Digital Platforms: These video conferencing tools for assemblies in real time for Bible study can be found on Facebook, Skype, Instagram, and Zoom. Parents should be part of this to be sure that views contrary to Catholic teaching are not promoted.
Let me share a few low-tech activities for parents with young children to help spur creativity.
Spiritual Bouquets: This is a very old Catholic idea — a collection of prayers, Masses, Rosaries, and novenas offered to God for the benefit of friends and families. Spiritual bouquets are given for Christmas, Easter, birthdays, and other special days such as the reception of sacraments like First Communion and Confirmation. Sending the bouquet in a homemade card is another special feature usually much appreciated by the receiver. Speaking of cards …
Commonplace Books: "We both sat in silence for some little time after listening to this extraordinary narrative. Then Sherlock Holmes pulled down from the shelf one of the ponderous commonplace books in which he placed his cuttings."
— The Adventure of the Engineer’s Thumb
In my youth, as in the days of Sherlock Holmes, a commonplace book was composed of pages of heavy construction paper tied between hard covers so it could expand. Now the pages are encased in plastic. A commonplace book is where one places items of personal interest, newspaper stories, flowers, stamps, letters, poems, photos, advertisements … anything which catches one’s fancy.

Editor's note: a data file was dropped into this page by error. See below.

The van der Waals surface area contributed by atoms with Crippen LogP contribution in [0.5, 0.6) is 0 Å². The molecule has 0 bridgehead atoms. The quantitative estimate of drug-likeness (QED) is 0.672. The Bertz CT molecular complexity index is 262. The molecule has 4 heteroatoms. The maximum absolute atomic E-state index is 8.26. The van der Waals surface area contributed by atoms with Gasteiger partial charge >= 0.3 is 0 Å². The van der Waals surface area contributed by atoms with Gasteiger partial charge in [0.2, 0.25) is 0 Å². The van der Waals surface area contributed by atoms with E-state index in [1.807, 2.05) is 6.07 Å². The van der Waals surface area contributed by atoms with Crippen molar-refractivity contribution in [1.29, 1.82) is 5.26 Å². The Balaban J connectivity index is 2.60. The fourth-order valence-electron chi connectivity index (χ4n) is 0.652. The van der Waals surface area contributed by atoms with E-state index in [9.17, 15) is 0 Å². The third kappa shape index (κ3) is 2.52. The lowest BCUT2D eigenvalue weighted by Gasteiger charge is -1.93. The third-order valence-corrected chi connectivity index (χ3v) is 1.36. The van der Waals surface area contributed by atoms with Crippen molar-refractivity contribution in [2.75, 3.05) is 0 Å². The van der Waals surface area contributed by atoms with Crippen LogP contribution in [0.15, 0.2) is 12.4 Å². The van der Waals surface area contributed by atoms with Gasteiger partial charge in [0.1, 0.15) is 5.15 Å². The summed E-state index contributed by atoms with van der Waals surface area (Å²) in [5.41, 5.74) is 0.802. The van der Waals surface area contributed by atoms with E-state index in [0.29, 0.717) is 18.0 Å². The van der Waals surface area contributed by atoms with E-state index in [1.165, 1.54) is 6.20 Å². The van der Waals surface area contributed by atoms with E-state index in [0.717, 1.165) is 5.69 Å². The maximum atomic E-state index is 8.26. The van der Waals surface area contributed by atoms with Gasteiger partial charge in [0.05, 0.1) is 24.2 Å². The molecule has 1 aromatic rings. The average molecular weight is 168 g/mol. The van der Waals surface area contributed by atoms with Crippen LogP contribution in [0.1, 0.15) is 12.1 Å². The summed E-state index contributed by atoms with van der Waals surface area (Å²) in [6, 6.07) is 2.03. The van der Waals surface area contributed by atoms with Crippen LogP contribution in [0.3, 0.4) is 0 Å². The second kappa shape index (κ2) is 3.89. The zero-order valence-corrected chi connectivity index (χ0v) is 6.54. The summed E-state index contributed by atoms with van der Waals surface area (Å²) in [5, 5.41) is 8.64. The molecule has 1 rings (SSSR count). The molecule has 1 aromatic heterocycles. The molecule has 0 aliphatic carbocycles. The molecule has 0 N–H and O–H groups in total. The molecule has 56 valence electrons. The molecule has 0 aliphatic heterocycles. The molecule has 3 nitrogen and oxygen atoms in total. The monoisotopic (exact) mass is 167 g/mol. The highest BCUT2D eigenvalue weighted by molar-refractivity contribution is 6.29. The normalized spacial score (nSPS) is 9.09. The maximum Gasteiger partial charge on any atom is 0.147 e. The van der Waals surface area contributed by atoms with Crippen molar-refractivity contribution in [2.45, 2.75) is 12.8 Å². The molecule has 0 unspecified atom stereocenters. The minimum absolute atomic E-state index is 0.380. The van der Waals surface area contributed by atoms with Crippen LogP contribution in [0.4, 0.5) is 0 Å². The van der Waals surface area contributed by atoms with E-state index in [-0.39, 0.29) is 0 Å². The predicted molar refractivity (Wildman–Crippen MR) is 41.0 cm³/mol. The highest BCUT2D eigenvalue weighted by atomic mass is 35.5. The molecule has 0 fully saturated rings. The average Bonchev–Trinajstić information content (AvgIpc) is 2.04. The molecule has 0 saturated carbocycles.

For our purposes, how about collecting Easter cards? Maybe Christmas cards … not the secular kind, but the cards actually depicting the Nativity. They’re getting pretty rare these days amid the secular Santas, Frostys, Rudolphs, sleighs and snow scenes.
Twilight Zone Episodes: This is something I’ve meant to do for a long while. The original Twilight Zone series contains a number of definitely Christian-themed episodes. Wikipedia has plot synopses for each episode so parents can check out the story to lead discussion after watching it. Here’s the list:
2. One for the Angels
3. Mr. Denton on Doomsday
5. Walking Distance
6. Escape Clause
10. Judgment Night
28. A Nice Place to Visit
32. A Passage for Trumpet
33. Mr. Bevis
39. Nervous Man in a Four Dollar Room
41. The Howling Man
42. Eye of the Beholder
43. Nick of Time
47. The Night of the Meek
50. The Whole Truth
57. The Prime Mover
65. The Obsolete Man
70. A Game of Pool
74. Deaths-Head Revisited
76. Still Valley
80. A Quality of Mercy
94. Four O’Clock
97. The Gift
101. Cavender is Coming
103. The Changing of the Guard
105. Valley of the Shadow
106. He’s Alive
111. Printer’s Devil
121. In Praise of Pip
143. 90 Years Without Slumbering
146. I am the Night—Color Me Black
149. The Jeopardy Room
Homemade Flash Cards
- 4x6 cards found at any stationery stores
- Catholic or Christian clip art websites
- Glue or Scotch tape
Visiting various clip art websites pictures and symbols can be downloaded and printed, then attached to the cards. There are several topical lessons which may thus be illustrated: various saints or popes; the seven sacraments; the 14 Stations of the Cross; the events of Holy Week, and the events which took place on Easter Sunday.
One special area to look over is Paul Harding’s All Crosses, a site depicting hundreds of crosses in historic and heraldic symbolism.